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Journal of Environmental Quality Abstract -

Effects of Divalent Metal Chlorides on Respiration and Extractable Enzymatic Activities of Douglas-Fir Needle Litter1


This article in JEQ

  1. Vol. 8 No. 1, p. 105-109
    Received: Apr 10, 1978

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  1. Brian P. Spalding2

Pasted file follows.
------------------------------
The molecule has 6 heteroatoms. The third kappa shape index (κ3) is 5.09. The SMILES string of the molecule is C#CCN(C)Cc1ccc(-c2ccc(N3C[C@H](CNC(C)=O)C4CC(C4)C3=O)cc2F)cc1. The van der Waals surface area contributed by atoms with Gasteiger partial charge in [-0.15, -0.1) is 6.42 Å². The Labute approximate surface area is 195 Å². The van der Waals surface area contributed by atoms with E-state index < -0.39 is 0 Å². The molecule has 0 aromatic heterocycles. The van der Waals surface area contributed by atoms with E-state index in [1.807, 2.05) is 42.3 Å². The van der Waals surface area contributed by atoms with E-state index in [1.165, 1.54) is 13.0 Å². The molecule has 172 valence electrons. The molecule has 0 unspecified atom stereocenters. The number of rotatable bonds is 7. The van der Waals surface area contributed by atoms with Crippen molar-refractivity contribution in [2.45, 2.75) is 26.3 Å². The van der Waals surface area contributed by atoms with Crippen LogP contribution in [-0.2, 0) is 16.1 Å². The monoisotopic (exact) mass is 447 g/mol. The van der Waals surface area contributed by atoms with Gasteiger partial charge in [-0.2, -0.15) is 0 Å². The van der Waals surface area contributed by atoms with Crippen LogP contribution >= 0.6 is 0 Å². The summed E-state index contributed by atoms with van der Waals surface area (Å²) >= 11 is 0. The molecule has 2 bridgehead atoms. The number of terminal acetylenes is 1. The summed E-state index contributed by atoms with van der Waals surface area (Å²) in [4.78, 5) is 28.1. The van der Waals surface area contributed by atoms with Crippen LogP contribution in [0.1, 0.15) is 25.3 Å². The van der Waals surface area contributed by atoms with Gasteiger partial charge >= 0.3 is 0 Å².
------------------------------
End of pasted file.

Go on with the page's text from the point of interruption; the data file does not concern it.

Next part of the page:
The rates of CO1 evolution from Douglas-fir (Pseudotsuga menziesii [Mirb.] Franco) needle litter, following application of divalent metal (Hg, Cd, Pb, Ni, Zn, and Cu) chlorides at rates of 10, 100, and 1,000 µg/g and Ca chloride at 7, 68, and 683 µg/g, were monitored at 2- to 3-day intervals for 4 weeks; extractable enzymatic activities were also measured on additional samples at 1 day, 2, and 4 weeks following treatment. All metals except Pb inhibited respiration when applied at the highest level. Cellulase activity was depressed by treatments of 1,000 µg/g of either Hg or Cd after 4 weeks but was not affected initially (1 day after). After 4 weeks, xylanase activity was also depressed by the 1,000-µg/g Hg treatment. Apparently these enzymatic activities declined due to decreased enzyme synthesis associated with inhibited microbial growth rather than by direct enzymatic inhibition. Although addition of Hg or Cu chlorides directly to litter extracts caused marked inhibition of most enzymatic activities, equivalent levels, when applied to the needle litter, produced no inhibitions in extracts after 1 day, except for invertase activity. lnvertase activity was depressed at all intervals and β-glucosidase activity was elevated at all intervals by Hg at the 1,000-µg/g level. The level of extractable ninhydrin-reactive compounds was elevated by this Hg treatment at all intervals similar to the effect of fumigation of soil or litter. Regardless of treatment, cellulase and xylanase activities were correlated (r = 0.70, n = 192).

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